By Natalie Parletta
Cartoonists have captivated generations by humanising mice, from the enigmatic Mickey Mouse and charming Stuart Little to the smooth-talking Speedy Gonzales and wily Jerry, who continually outsmarts Tom, the dumb housecat.
Turns out, they might have been onto something – at least when it comes to the little critters having emotions – according to research published in the journal Science.
Back in 1872, Charles Darwin proposed that the universal, innate and communicative emotions of animals and humans can be best understood through facial expressions.
Humans clearly use the same expressions to convey emotion. For instance, disgust makes us wrinkle our nose, narrow our eyes and distort our upper lip; if we’re happy we smile and if something makes us sad our lips droop down at the edges.
Even newborn babies show sadness, happiness and disgust with recognisable facial expressions.
But studying facial expressions in animals, such as non-human primates, dogs, horses and sheep, to understand their emotions has been laborious, subject to bias in human scoring and hard to reproduce.
By applying machine learning to the facial expressions of mice, researchers at the Max Planck Institute of Neurobiology, Germany, were able to identify distinct emotional states of pleasure, disgust, nausea, pain and fear, and even their relative strength.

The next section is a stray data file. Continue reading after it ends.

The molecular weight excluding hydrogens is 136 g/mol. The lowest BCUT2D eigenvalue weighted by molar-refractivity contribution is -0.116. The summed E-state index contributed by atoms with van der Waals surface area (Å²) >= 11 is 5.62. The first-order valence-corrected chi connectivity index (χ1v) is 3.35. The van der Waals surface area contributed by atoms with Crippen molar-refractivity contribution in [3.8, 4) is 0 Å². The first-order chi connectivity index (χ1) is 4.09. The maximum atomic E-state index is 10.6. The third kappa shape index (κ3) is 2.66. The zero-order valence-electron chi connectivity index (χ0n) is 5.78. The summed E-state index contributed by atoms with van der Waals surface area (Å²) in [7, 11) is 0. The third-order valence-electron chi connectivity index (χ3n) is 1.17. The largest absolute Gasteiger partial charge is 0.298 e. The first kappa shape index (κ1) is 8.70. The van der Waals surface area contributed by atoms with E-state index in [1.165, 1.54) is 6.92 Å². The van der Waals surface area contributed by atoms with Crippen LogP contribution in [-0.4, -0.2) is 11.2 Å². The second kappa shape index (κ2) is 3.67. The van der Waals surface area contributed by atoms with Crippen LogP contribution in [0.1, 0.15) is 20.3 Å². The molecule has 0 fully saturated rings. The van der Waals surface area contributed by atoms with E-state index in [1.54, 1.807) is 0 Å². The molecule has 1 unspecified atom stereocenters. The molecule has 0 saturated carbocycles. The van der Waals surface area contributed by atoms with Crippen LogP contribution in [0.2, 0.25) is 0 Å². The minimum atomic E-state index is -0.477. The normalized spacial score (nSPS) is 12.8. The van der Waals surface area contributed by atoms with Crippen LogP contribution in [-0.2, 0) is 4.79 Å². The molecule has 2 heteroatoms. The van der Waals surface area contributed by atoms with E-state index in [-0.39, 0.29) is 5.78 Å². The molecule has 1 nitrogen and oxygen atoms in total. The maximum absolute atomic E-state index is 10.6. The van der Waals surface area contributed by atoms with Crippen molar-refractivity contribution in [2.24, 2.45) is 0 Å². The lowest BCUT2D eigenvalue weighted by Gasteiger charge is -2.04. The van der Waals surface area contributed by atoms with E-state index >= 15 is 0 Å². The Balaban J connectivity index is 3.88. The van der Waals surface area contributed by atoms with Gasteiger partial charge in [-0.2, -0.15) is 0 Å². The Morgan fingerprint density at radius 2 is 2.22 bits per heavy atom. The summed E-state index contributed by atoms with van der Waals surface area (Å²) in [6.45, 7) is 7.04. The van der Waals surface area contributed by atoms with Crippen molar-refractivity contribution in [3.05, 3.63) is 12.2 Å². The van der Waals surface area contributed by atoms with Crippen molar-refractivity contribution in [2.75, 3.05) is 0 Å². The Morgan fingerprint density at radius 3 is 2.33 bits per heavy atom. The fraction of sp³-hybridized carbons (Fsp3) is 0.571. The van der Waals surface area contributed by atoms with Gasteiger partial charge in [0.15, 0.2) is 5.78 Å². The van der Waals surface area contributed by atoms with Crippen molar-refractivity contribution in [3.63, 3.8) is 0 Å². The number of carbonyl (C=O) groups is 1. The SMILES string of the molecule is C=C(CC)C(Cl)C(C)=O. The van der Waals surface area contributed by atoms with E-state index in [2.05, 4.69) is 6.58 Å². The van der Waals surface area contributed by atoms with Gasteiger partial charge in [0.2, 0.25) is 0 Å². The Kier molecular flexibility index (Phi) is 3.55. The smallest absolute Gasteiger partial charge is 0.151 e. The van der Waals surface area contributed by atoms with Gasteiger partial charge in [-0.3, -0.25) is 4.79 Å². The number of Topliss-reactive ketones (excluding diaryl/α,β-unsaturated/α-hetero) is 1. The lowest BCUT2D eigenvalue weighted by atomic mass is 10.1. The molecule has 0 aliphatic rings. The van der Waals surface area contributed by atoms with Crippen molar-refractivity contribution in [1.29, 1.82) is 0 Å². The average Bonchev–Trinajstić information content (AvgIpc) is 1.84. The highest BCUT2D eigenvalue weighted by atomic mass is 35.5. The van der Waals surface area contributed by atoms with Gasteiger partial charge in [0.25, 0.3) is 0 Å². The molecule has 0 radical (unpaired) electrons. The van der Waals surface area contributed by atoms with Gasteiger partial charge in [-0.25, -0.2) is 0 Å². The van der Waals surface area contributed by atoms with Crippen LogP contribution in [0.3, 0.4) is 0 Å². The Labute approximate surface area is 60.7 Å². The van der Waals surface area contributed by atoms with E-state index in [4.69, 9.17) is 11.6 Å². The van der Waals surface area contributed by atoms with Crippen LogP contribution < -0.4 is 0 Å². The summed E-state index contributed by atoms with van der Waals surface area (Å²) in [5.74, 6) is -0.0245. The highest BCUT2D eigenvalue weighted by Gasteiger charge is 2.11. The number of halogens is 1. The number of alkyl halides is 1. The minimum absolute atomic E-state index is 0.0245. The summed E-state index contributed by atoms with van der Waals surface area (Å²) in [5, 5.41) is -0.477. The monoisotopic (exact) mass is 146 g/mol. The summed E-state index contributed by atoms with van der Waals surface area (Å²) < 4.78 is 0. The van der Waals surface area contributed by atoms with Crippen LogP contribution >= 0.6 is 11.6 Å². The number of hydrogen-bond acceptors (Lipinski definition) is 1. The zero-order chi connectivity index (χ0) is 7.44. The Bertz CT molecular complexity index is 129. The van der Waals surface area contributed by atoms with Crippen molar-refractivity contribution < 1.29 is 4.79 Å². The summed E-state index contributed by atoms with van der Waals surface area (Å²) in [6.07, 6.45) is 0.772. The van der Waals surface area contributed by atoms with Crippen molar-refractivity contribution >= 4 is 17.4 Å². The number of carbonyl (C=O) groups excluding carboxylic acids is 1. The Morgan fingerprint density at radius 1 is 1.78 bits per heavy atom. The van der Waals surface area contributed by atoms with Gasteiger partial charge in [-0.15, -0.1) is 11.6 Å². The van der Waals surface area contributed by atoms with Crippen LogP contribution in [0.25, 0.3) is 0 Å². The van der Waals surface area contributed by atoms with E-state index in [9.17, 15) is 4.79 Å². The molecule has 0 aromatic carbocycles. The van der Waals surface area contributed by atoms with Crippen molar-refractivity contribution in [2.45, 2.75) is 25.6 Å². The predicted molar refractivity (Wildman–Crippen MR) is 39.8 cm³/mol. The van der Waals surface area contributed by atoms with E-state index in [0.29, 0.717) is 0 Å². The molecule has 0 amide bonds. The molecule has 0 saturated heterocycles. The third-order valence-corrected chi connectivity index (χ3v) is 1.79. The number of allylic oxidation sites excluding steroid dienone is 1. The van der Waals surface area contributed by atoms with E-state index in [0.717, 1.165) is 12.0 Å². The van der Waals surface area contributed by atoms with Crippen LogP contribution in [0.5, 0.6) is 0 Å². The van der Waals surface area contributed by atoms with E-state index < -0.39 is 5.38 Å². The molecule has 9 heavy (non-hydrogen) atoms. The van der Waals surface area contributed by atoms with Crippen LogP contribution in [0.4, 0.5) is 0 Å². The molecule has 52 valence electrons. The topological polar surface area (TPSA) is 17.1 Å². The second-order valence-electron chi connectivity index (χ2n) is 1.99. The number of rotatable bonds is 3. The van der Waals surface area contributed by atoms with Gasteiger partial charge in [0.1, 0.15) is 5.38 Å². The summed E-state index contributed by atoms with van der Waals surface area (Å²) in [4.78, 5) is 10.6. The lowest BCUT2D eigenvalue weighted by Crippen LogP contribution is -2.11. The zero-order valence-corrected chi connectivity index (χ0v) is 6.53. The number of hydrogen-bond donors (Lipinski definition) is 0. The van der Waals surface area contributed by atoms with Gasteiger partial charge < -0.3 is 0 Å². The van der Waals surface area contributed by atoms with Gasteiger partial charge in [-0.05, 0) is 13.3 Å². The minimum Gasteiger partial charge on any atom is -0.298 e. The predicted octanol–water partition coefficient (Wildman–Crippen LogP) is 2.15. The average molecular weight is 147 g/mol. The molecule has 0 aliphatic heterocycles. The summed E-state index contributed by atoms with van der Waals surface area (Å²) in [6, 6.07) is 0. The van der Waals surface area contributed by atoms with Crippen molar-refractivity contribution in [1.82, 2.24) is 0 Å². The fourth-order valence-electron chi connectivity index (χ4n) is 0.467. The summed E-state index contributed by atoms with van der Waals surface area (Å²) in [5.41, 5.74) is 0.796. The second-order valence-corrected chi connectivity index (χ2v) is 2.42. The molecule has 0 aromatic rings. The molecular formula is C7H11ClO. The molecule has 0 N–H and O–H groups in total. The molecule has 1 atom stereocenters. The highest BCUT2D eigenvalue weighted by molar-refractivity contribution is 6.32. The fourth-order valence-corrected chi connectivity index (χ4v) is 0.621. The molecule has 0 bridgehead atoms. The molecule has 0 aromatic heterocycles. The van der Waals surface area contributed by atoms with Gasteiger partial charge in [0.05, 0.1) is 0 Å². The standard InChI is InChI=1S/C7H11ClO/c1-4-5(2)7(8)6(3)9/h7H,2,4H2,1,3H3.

Importantly, the study showed these weren’t merely a reaction to a sensory stimulus, but reflected the inner, underlying emotion.
“Mice that licked a sugar solution when they were thirsty showed a much more joyful facial expression than satiated mice,” explains senior author Nadine Gogolla.
Similarly, a slightly salty solution produced a “satisfied” expression, while too much salt led to a “disgusted” face.
The challenge of developing a reliable test of emotions from facial expressions has so far thwarted efforts to study their neurological origins.
With their new method in hand, the neurobiologists were able to investigate the underlying brain activity. They could even elicit different facial expressions when they light-activated specific brain areas linked to emotional processing.
This opens new doors for understanding the neurobiology of emotions.
“With our automated face recognition system,” says lead author Nejc Dolensek, “we can now measure the intensity and nature of an emotion on a timescale of milliseconds and compare it to the neuronal activity in relevant brain areas.”
That mice have emotions might not stop researchers from using them as, well, guinea pigs. Gogolla certainly wants to use them to further understand emotions and what goes wrong in disorders like anxiety and depression.
“By recording facial expressions,” she says, “we can now investigate the fundamental neuronal mechanisms behind emotions in the mouse animal model.”
In a related commentary, Benoit Girard and Camilla Bellone, from the University of Geneva, Switzerland, acknowledge the new opportunities offered by this research.
They even take it a step further, musing whether the approach “will allow sufficient understand of emotions to build robots that can read and react to human emotion to better interact in our society”.
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